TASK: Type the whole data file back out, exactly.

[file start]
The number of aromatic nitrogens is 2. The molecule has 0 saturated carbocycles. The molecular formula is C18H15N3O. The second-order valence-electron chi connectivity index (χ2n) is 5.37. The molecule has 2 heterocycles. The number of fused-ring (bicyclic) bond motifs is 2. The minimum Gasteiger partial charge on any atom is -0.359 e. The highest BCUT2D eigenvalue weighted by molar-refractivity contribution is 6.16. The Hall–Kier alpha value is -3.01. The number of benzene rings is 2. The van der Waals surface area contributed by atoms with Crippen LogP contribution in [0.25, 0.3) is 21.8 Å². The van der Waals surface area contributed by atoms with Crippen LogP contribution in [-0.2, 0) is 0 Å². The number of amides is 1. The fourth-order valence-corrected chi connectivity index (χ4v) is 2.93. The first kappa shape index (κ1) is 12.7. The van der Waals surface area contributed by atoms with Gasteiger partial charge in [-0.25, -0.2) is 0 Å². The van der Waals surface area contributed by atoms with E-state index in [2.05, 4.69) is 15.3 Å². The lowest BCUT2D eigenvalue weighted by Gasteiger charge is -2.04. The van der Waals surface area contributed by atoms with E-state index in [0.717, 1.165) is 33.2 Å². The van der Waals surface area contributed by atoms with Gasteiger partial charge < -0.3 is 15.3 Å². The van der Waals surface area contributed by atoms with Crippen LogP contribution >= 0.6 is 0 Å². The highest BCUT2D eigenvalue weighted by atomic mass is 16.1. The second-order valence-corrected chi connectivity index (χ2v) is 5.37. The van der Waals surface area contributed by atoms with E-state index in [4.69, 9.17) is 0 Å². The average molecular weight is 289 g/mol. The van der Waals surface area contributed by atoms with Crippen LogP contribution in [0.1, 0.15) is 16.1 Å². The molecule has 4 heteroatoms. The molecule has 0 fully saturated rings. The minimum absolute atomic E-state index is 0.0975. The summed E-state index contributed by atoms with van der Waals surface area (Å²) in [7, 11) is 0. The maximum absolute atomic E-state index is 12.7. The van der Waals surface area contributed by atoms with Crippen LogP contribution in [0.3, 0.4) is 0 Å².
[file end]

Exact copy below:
The number of aromatic nitrogens is 2. The molecule has 0 saturated carbocycles. The molecular formula is C18H15N3O. The second-order valence-electron chi connectivity index (χ2n) is 5.37. The molecule has 2 heterocycles. The number of fused-ring (bicyclic) bond motifs is 2. The minimum Gasteiger partial charge on any atom is -0.359 e. The highest BCUT2D eigenvalue weighted by molar-refractivity contribution is 6.16. The Hall–Kier alpha value is -3.01. The number of benzene rings is 2. The van der Waals surface area contributed by atoms with Crippen LogP contribution in [0.25, 0.3) is 21.8 Å². The van der Waals surface area contributed by atoms with Crippen LogP contribution in [-0.2, 0) is 0 Å². The number of amides is 1. The fourth-order valence-corrected chi connectivity index (χ4v) is 2.93. The first kappa shape index (κ1) is 12.7. The van der Waals surface area contributed by atoms with Gasteiger partial charge in [-0.25, -0.2) is 0 Å². The van der Waals surface area contributed by atoms with E-state index in [2.05, 4.69) is 15.3 Å². The lowest BCUT2D eigenvalue weighted by Gasteiger charge is -2.04. The van der Waals surface area contributed by atoms with E-state index in [0.717, 1.165) is 33.2 Å². The van der Waals surface area contributed by atoms with Gasteiger partial charge < -0.3 is 15.3 Å². The van der Waals surface area contributed by atoms with Crippen LogP contribution >= 0.6 is 0 Å². The highest BCUT2D eigenvalue weighted by atomic mass is 16.1. The second-order valence-corrected chi connectivity index (χ2v) is 5.37. The van der Waals surface area contributed by atoms with E-state index in [4.69, 9.17) is 0 Å². The average molecular weight is 289 g/mol. The van der Waals surface area contributed by atoms with Crippen LogP contribution in [0.1, 0.15) is 16.1 Å². The molecule has 4 heteroatoms. The molecule has 0 fully saturated rings. The minimum absolute atomic E-state index is 0.0975. The summed E-state index contributed by atoms with van der Waals surface area (Å²) in [7, 11) is 0. The maximum absolute atomic E-state index is 12.7. The van der Waals surface area contributed by atoms with Crippen LogP contribution in [0.3, 0.4) is 0 Å².